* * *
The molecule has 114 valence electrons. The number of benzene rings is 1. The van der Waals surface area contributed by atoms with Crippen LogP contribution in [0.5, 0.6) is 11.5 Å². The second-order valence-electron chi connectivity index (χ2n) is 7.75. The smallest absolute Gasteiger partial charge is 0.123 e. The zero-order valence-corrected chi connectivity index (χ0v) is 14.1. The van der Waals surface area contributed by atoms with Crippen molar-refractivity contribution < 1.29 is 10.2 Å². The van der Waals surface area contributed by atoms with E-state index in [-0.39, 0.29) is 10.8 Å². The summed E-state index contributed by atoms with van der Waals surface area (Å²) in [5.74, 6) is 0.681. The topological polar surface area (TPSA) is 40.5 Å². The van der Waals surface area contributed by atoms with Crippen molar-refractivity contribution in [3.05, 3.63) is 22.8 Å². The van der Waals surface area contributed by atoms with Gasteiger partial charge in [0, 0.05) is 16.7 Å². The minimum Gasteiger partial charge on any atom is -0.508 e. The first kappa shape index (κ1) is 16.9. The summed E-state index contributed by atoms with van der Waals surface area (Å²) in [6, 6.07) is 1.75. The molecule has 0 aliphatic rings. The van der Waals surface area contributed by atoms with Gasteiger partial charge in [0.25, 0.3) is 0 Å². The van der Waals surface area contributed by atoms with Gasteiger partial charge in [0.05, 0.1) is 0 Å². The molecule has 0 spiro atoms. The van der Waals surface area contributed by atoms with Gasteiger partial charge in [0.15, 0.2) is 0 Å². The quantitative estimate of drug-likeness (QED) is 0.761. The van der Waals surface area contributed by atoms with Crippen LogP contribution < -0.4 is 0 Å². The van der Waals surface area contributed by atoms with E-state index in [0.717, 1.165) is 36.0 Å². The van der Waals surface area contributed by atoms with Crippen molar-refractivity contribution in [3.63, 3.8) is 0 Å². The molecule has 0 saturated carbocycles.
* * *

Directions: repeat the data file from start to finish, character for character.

The molecule has 114 valence electrons. The number of benzene rings is 1. The van der Waals surface area contributed by atoms with Crippen LogP contribution in [0.5, 0.6) is 11.5 Å². The second-order valence-electron chi connectivity index (χ2n) is 7.75. The smallest absolute Gasteiger partial charge is 0.123 e. The zero-order valence-corrected chi connectivity index (χ0v) is 14.1. The van der Waals surface area contributed by atoms with Crippen molar-refractivity contribution < 1.29 is 10.2 Å². The van der Waals surface area contributed by atoms with E-state index in [-0.39, 0.29) is 10.8 Å². The summed E-state index contributed by atoms with van der Waals surface area (Å²) in [5.74, 6) is 0.681. The topological polar surface area (TPSA) is 40.5 Å². The van der Waals surface area contributed by atoms with Crippen molar-refractivity contribution in [3.05, 3.63) is 22.8 Å². The van der Waals surface area contributed by atoms with Gasteiger partial charge in [0, 0.05) is 16.7 Å². The minimum Gasteiger partial charge on any atom is -0.508 e. The first kappa shape index (κ1) is 16.9. The summed E-state index contributed by atoms with van der Waals surface area (Å²) in [6, 6.07) is 1.75. The molecule has 0 aliphatic rings. The van der Waals surface area contributed by atoms with Gasteiger partial charge in [0.25, 0.3) is 0 Å². The van der Waals surface area contributed by atoms with Gasteiger partial charge in [0.05, 0.1) is 0 Å². The molecule has 0 spiro atoms. The van der Waals surface area contributed by atoms with Gasteiger partial charge in [0.15, 0.2) is 0 Å². The quantitative estimate of drug-likeness (QED) is 0.761. The van der Waals surface area contributed by atoms with Crippen LogP contribution < -0.4 is 0 Å². The van der Waals surface area contributed by atoms with E-state index in [0.717, 1.165) is 36.0 Å². The van der Waals surface area contributed by atoms with Crippen molar-refractivity contribution in [3.63, 3.8) is 0 Å². The molecule has 0 saturated carbocycles.